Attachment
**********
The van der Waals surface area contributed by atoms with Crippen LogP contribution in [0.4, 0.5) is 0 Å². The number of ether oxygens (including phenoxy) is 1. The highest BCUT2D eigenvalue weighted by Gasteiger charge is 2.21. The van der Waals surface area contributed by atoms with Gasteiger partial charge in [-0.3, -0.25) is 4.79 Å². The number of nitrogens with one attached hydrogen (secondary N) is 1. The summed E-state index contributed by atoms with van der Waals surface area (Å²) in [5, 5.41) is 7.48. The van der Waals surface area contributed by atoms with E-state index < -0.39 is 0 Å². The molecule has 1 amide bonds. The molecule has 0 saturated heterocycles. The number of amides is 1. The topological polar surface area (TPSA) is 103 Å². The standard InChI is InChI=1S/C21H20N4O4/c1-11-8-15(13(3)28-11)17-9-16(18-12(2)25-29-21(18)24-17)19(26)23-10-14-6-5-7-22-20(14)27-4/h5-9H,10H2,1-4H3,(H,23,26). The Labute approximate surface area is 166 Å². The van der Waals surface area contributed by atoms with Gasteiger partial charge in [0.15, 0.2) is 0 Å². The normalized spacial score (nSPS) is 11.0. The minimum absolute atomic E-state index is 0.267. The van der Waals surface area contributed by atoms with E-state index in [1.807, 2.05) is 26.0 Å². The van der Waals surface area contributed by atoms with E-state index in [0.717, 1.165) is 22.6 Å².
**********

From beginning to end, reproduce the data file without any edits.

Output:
The van der Waals surface area contributed by atoms with Crippen LogP contribution in [0.4, 0.5) is 0 Å². The number of ether oxygens (including phenoxy) is 1. The highest BCUT2D eigenvalue weighted by Gasteiger charge is 2.21. The van der Waals surface area contributed by atoms with Gasteiger partial charge in [-0.3, -0.25) is 4.79 Å². The number of nitrogens with one attached hydrogen (secondary N) is 1. The summed E-state index contributed by atoms with van der Waals surface area (Å²) in [5, 5.41) is 7.48. The van der Waals surface area contributed by atoms with E-state index < -0.39 is 0 Å². The molecule has 1 amide bonds. The molecule has 0 saturated heterocycles. The number of amides is 1. The topological polar surface area (TPSA) is 103 Å². The standard InChI is InChI=1S/C21H20N4O4/c1-11-8-15(13(3)28-11)17-9-16(18-12(2)25-29-21(18)24-17)19(26)23-10-14-6-5-7-22-20(14)27-4/h5-9H,10H2,1-4H3,(H,23,26). The Labute approximate surface area is 166 Å². The van der Waals surface area contributed by atoms with Gasteiger partial charge in [0.15, 0.2) is 0 Å². The normalized spacial score (nSPS) is 11.0. The minimum absolute atomic E-state index is 0.267. The van der Waals surface area contributed by atoms with E-state index in [1.807, 2.05) is 26.0 Å². The van der Waals surface area contributed by atoms with E-state index in [0.717, 1.165) is 22.6 Å².